Creative Communities of the World Forums

The peer to peer support community for media production professionals.

  • Roman55

    June 26, 2007 at 2:18 am

    Hi ,
    I am new to motion graphic business. Used to work more with interactive and web stuff.
    I need you advise here.
    My client asked me give him a flat rate for 15 sec Motion Graphic Spot. Something like bumper or intro.
    What should I charge him for that kind of things? I understand that all depends on complexity of content. I need just rough figures.
    Minimum and maximum. Some numbers to start with.
    Thanks a lot!

    Roman

    =Roman=

  • David Roth Weiss

    June 26, 2007 at 3:15 am

    Roman,

    The question one is really asking when they request a flat rate on an open-ended creative job is, “what’s your soul worth, cuz I’d like to pick it up for a bargain.” However, since you are new to the business and your soul isn’t worth quite as much now as it will be later in your career, charge them $1000.00 this time, but let them know that $125.00 per hour is your rate on all future jobs.

    David

    “No job is worth doing more than once…”

    David Roth Weiss
    Director/Editor/Post-production Supervisor
    David Weiss Productions, Inc.
    Los Angeles

  • Matt Hall

    June 26, 2007 at 1:53 pm

    In my experience, flat rates are worth it for jobs that you think you can produce quickly, and wouldn’t get paid to much for on an hourly basis. And also for jobs that have a DEFINITE completion date.

    I’d suggest work with the client to create a timeframe for producing the piece (a day, a week, whatever), set a flat rate for that time, and then say that anything over that time will be billed hourly, on a rate you agree on before hand.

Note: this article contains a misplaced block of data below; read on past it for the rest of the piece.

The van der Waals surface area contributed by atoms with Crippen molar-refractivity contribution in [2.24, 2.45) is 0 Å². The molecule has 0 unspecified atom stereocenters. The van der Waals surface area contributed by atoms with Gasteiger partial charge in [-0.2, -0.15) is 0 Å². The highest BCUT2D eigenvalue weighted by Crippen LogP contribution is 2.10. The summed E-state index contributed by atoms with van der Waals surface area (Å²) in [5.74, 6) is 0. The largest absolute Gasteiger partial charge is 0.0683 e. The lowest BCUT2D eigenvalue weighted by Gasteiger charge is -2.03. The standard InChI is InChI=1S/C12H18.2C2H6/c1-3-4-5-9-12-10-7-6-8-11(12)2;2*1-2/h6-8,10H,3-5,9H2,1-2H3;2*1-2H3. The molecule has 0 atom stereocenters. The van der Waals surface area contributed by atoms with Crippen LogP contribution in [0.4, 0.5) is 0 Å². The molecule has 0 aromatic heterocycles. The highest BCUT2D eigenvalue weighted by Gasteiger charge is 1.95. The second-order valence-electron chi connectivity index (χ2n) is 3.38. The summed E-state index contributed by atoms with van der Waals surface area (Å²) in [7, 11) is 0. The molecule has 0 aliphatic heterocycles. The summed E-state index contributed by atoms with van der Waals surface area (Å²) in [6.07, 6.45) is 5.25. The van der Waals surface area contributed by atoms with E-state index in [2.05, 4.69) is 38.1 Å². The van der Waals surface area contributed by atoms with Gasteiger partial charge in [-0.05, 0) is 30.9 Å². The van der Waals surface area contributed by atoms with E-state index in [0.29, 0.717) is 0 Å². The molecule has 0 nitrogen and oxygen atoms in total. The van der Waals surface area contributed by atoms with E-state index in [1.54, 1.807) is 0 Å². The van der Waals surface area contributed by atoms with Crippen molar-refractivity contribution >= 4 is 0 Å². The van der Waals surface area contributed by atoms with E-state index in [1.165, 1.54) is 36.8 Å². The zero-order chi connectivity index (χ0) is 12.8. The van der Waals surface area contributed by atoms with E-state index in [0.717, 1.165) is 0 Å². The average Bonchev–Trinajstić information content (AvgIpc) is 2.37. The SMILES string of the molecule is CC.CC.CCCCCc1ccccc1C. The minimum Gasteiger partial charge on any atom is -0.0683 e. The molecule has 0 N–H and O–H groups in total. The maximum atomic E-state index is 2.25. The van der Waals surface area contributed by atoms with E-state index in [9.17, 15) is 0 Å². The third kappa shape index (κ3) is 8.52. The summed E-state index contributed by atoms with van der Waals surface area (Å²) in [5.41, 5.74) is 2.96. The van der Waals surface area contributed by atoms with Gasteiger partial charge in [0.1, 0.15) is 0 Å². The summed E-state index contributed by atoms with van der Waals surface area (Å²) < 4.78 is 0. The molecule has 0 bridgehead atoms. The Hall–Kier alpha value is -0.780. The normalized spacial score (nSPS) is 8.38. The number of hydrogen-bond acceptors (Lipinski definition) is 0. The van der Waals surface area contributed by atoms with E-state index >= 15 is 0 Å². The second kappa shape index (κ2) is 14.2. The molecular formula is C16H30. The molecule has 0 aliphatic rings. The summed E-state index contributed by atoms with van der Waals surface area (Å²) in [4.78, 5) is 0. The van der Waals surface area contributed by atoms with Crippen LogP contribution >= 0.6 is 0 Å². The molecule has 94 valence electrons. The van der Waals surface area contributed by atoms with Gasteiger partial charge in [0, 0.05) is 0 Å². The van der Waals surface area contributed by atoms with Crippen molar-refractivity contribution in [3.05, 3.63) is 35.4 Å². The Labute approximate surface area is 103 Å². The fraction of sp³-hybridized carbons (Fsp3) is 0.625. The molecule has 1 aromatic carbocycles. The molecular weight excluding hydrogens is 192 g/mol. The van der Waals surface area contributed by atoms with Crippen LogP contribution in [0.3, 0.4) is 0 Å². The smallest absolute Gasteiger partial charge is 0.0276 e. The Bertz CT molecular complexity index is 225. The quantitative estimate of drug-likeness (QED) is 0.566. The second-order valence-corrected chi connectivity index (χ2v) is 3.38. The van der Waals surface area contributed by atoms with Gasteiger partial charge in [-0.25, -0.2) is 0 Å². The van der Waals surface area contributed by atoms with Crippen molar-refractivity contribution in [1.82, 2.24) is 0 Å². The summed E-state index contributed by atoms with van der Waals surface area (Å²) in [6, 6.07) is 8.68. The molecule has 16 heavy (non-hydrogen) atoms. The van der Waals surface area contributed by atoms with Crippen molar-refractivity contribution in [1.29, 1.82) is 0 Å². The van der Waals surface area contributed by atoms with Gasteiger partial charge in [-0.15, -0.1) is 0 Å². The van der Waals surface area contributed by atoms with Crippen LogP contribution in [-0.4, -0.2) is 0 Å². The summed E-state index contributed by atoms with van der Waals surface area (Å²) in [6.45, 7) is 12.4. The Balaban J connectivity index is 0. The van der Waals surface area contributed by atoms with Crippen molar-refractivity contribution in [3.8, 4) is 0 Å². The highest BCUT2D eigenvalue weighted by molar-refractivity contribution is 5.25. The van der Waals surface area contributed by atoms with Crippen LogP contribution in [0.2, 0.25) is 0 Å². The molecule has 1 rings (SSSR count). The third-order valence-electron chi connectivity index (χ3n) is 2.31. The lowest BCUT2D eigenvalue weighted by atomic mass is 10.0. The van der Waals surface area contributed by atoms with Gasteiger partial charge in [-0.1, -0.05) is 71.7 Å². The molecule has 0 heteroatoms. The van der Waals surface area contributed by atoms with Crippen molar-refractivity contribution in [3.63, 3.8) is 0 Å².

Determine what the flat rate should be by estimating the numbers of hours it will take and double it. Then show your client that number and give them a 15% “flat rate discount” on it.

  • Tim Wilson

    June 26, 2007 at 2:47 pm

    [The Matt Hall] “In my experience, flat rates are worth it for jobs that you think you can produce quickly, and wouldn’t get paid to much for on an hourly basis. And also for jobs that have a DEFINITE completion date.”

    That’s exactly what I did, and built a business on it.

    I did a few hourly jobs to start so that I could find out how long things would generally take. I found people liked a project price because they could actually budget for it. But I set the ground rules, and in ten years, never had a dispute, and never felt that I got paid too little for a job.

    In fact, I was able charge prices that I’d *never* have gotten away with on an hourly basis. I also used a high hourly rate to set a project rate that was indeed discounted from the hourly price I quoted. People looked at that as a bargain, and didn’t think too hard about the math.

    No question that it puts the burden on *you* to manage expectations and schedules, though. If you’re up for it, do. It’s always been my recommendation.

    But when in doubt, and especially while you’re establishing your footing, hourly’s not bad either. I just found project pricing to be such an overwhelming success that I’m especially fond of it.

    tw

  • David Roth Weiss

    June 26, 2007 at 6:12 pm

    Tim and I consistently have opposing thoughts about working on a flat — I get angry just hearing about others working on a flat, while Tim embraces the concept wholeheartedly. Meanwhile, both of us managed to build and run businesses that lasted over time. Go figure…